Peeling logs...

Discussion in 'Homesteading Questions' started by mpillow, Mar 27, 2006.

  1. mpillow

    mpillow Well-Known Member Supporter

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    We had a bunch of near mature fir trees blow down this winter so I decided to teach the kids a little hands on history....gave them an axe and hatchet (ages 11 and 10) and away they went...had them limbed and limbs fed to some very hungry goats who had run out of Christmas trees....

    So now we are peeling...they were not peeling deep enough leaving the reddish pith still on so I went to work on the first tree with the hatchet to show them how to make it make the peel sound and the blonde wood I was looking for....IT SMELLS SO GOOD!!! Its a lot of work though...I was able to peel up some good size pieces and then I showed them how to wash the pitch off their hands in a mud-puddle using sand....
    We plan on doing 3 trees to make into a 5ft by 20ft raised bed garden....we are thinking also of treating them with wood ashes and linseed oil...

    Now we also have nicely peeled Christmas trees thanks to the goats which may become a quilt ladder....my dad has made walking sticks out of goat peeled cedar that were really pretty....my son also made wooden golf clubs out of maple for his dad for Christmas...a putter and a driver....

    The kids want a draw shave....so their log cabin goes up faster :monkey:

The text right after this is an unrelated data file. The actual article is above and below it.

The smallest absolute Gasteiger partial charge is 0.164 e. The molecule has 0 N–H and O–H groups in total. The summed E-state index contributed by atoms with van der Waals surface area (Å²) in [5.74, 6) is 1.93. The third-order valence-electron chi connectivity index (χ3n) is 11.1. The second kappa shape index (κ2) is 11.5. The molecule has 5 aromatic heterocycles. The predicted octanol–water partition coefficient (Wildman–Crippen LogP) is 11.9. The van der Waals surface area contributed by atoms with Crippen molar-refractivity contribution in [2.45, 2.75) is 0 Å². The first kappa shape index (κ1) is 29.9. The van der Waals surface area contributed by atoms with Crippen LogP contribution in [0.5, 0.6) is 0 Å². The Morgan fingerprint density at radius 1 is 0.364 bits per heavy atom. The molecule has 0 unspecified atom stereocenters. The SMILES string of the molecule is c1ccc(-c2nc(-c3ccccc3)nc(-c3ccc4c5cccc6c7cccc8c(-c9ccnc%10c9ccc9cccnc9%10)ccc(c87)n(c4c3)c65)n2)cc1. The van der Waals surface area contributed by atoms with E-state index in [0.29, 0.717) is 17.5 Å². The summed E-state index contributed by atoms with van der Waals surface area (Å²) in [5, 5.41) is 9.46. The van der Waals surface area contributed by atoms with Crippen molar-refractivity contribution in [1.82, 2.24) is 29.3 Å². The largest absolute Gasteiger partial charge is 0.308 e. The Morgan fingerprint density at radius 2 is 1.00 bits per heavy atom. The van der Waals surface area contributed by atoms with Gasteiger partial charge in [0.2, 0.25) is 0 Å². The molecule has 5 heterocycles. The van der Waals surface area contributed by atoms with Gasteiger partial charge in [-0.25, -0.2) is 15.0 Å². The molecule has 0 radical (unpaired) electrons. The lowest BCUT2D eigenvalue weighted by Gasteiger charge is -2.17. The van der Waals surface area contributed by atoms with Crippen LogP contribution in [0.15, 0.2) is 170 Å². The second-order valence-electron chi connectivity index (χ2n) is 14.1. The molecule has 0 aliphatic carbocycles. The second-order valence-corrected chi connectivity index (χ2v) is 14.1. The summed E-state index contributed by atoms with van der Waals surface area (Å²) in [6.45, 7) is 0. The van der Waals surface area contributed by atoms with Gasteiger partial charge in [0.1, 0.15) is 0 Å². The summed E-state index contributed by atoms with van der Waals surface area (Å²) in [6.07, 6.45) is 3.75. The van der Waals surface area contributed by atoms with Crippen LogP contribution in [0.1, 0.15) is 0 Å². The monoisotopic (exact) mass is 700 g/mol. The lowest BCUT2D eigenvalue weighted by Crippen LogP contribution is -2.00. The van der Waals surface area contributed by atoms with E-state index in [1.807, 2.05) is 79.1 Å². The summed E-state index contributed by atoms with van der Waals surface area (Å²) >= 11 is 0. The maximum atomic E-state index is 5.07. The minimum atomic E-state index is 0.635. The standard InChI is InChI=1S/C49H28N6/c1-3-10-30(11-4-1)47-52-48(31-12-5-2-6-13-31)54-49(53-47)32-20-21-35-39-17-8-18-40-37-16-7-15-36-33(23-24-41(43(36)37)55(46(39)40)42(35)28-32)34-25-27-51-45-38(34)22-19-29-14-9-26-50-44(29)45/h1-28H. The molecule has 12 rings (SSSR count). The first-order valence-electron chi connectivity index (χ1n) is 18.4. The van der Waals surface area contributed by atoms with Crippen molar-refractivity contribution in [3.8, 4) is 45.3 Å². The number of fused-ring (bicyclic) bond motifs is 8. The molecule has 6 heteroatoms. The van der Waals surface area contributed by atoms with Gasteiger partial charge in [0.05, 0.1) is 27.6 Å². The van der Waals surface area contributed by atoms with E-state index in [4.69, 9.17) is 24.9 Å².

2. buspete

    buspete Well-Known Member

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    Tell me about the wood ashes and linseed oil thing. Do the ashes work as a preservative?
     

  3. mpillow

    mpillow Well-Known Member Supporter

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  4. logbuilder

    logbuilder Well-Known Member

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    There are lots of ways to peel logs. I've found that the best way depends on the size of the log and how fresh the log is. I've used a bark spud, hatchet, and drawknife. I've heard of using a pressure washer but never tried it. For me, I prefer the drawknife. For smaller logs, I've built a peeling rack. Makes it easy to roll them over to get at all sides. Here is a pic.

    Robert

    [​IMG]
     
  5. mpillow

    mpillow Well-Known Member Supporter

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    Ours is where it fell....landing across another tree that fell a few years ago...its time for it to be twitched out and spun....its the same size as the one in your photo....one that we need to get down is hung like a widow-maker...we also have some cedar down nearer to the swamp area....the kids may get a cabin after all..... ;)

    Maybe we'll build a rack like yours!!!

    Is Northern tool the only place to buy a drawshave? They have a big one, small one....the big one better?
     
  6. logbuilder

    logbuilder Well-Known Member

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    You can get drawknives from several sources. Here is source for real high quality down to reasonably priced ones. The 13" peavey would probably be a good all around one. Mine has adjustable handles which I like.

    Robert

    Drawknives
     
  7. mpillow

    mpillow Well-Known Member Supporter

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  8. lilmommajnn

    lilmommajnn Well-Known Member

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    I have used a drawknife...worked pretty well. Did learn one lesson the hard way though....DO NOT let your wood season before stripping it!!!! It makes it next to impossible to remove the bark, let alone the underskin.....